Over at Demos, there's an interview with Duke economist Sandy Darity, whose been researching and making the case for reparations long before I got the notion. Professor Darity is not alone in this. My argument for reparations stands on mountain of research produced by people whose labor does not always get the accolades it deserves. Frankly, it often gets ignored. I think there many reasons for that—JSTOR, the lack of incentive within the academy, the low level of curiosity among many journalists etc.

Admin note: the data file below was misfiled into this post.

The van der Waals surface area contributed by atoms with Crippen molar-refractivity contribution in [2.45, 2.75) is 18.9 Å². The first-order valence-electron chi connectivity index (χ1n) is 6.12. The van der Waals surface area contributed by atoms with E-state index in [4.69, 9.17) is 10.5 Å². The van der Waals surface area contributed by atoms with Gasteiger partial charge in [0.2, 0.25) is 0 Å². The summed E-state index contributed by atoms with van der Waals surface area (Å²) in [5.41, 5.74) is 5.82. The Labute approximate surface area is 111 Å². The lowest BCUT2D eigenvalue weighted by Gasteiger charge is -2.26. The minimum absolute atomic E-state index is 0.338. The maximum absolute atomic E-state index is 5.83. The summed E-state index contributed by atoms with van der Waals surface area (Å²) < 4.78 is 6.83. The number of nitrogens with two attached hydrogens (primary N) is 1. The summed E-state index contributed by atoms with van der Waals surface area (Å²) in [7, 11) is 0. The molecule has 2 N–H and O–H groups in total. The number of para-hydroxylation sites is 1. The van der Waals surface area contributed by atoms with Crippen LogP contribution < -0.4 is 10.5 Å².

But whatever the reasons, there is something I must make absolutely clear: this piece would not exist without the work of economists like Professor Darity, of historians like Barbara Fields and Tony Judt, of sociologists like William Massey and Devah Pager, of law professors like Kim Forde-Mazrui and Eric J Miller. And so on. Without them, this blog, and all my writing, is significantly poorer. Without the academy, we are not talking right now.
I have no desire to be anybody's Head Negro—that goes for reparations and beyond. I just hope to write hard. In my own blogging, I've worked to link back to books, papers and studies that have influenced my thinking. I've really, really hoped—perhaps naively—that people would not stop with a blog post, or magazine article, that they click through the hyperlinks, and then form questions of their own.